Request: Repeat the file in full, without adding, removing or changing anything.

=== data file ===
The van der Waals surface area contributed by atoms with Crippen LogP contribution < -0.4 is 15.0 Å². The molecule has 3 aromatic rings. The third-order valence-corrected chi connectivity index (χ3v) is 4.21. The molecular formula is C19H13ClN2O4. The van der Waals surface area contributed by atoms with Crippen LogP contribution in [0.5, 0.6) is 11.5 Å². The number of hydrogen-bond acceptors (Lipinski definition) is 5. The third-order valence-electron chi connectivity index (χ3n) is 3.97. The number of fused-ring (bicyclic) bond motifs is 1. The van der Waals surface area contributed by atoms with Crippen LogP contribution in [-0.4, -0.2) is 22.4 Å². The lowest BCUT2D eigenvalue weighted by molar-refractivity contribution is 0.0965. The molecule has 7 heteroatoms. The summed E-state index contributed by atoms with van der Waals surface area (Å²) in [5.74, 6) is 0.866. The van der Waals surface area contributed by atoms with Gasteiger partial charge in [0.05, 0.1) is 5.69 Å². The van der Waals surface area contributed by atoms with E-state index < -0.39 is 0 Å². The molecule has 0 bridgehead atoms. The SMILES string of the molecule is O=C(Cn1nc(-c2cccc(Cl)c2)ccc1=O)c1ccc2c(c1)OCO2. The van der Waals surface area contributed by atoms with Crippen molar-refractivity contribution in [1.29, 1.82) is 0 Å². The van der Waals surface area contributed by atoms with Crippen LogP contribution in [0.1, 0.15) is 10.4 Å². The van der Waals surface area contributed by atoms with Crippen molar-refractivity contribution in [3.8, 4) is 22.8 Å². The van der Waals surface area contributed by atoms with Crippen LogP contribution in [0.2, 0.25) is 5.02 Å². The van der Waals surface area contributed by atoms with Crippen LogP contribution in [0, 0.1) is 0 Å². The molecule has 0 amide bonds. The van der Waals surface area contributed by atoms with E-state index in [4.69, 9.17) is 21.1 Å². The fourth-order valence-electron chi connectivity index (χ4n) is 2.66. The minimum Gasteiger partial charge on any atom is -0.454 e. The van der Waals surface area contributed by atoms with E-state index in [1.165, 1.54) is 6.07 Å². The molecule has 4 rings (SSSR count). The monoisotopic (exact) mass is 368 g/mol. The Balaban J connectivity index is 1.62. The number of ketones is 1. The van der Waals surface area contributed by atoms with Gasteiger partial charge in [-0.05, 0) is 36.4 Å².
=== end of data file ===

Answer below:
The van der Waals surface area contributed by atoms with Crippen LogP contribution < -0.4 is 15.0 Å². The molecule has 3 aromatic rings. The third-order valence-corrected chi connectivity index (χ3v) is 4.21. The molecular formula is C19H13ClN2O4. The van der Waals surface area contributed by atoms with Crippen LogP contribution in [0.5, 0.6) is 11.5 Å². The number of hydrogen-bond acceptors (Lipinski definition) is 5. The third-order valence-electron chi connectivity index (χ3n) is 3.97. The number of fused-ring (bicyclic) bond motifs is 1. The van der Waals surface area contributed by atoms with Crippen LogP contribution in [-0.4, -0.2) is 22.4 Å². The lowest BCUT2D eigenvalue weighted by molar-refractivity contribution is 0.0965. The molecule has 7 heteroatoms. The summed E-state index contributed by atoms with van der Waals surface area (Å²) in [5.74, 6) is 0.866. The van der Waals surface area contributed by atoms with Gasteiger partial charge in [0.05, 0.1) is 5.69 Å². The van der Waals surface area contributed by atoms with E-state index < -0.39 is 0 Å². The molecule has 0 bridgehead atoms. The SMILES string of the molecule is O=C(Cn1nc(-c2cccc(Cl)c2)ccc1=O)c1ccc2c(c1)OCO2. The van der Waals surface area contributed by atoms with Crippen molar-refractivity contribution in [1.29, 1.82) is 0 Å². The van der Waals surface area contributed by atoms with Crippen LogP contribution in [0.1, 0.15) is 10.4 Å². The van der Waals surface area contributed by atoms with Crippen molar-refractivity contribution in [3.8, 4) is 22.8 Å². The van der Waals surface area contributed by atoms with Crippen LogP contribution in [0.2, 0.25) is 5.02 Å². The van der Waals surface area contributed by atoms with Crippen LogP contribution in [0, 0.1) is 0 Å². The molecule has 0 amide bonds. The van der Waals surface area contributed by atoms with E-state index in [4.69, 9.17) is 21.1 Å². The fourth-order valence-electron chi connectivity index (χ4n) is 2.66. The minimum Gasteiger partial charge on any atom is -0.454 e. The van der Waals surface area contributed by atoms with E-state index in [1.165, 1.54) is 6.07 Å². The molecule has 4 rings (SSSR count). The monoisotopic (exact) mass is 368 g/mol. The Balaban J connectivity index is 1.62. The number of ketones is 1. The van der Waals surface area contributed by atoms with Gasteiger partial charge in [-0.05, 0) is 36.4 Å².